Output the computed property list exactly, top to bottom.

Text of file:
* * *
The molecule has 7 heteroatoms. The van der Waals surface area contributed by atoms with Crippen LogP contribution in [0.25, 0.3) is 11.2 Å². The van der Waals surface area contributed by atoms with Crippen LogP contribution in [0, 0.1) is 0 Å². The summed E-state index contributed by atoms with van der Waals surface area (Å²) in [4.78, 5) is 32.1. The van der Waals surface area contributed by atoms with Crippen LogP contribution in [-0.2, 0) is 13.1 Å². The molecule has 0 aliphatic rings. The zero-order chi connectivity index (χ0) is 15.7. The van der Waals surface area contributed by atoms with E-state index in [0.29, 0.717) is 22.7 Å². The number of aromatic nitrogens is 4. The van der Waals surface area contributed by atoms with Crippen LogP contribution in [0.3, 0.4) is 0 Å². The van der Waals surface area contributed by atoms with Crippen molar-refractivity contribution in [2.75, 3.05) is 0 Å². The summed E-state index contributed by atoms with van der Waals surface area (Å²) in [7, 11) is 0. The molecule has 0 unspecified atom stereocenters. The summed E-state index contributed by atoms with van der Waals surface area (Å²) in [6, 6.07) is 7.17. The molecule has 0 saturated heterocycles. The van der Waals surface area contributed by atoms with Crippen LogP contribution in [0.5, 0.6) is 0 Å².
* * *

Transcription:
The molecule has 7 heteroatoms. The van der Waals surface area contributed by atoms with Crippen LogP contribution in [0.25, 0.3) is 11.2 Å². The van der Waals surface area contributed by atoms with Crippen LogP contribution in [0, 0.1) is 0 Å². The summed E-state index contributed by atoms with van der Waals surface area (Å²) in [4.78, 5) is 32.1. The van der Waals surface area contributed by atoms with Crippen LogP contribution in [-0.2, 0) is 13.1 Å². The molecule has 0 aliphatic rings. The zero-order chi connectivity index (χ0) is 15.7. The van der Waals surface area contributed by atoms with E-state index in [0.29, 0.717) is 22.7 Å². The number of aromatic nitrogens is 4. The van der Waals surface area contributed by atoms with Crippen LogP contribution in [0.3, 0.4) is 0 Å². The van der Waals surface area contributed by atoms with Crippen molar-refractivity contribution in [2.75, 3.05) is 0 Å². The summed E-state index contributed by atoms with van der Waals surface area (Å²) in [7, 11) is 0. The molecule has 0 unspecified atom stereocenters. The summed E-state index contributed by atoms with van der Waals surface area (Å²) in [6, 6.07) is 7.17. The molecule has 0 saturated heterocycles. The van der Waals surface area contributed by atoms with Crippen LogP contribution in [0.5, 0.6) is 0 Å².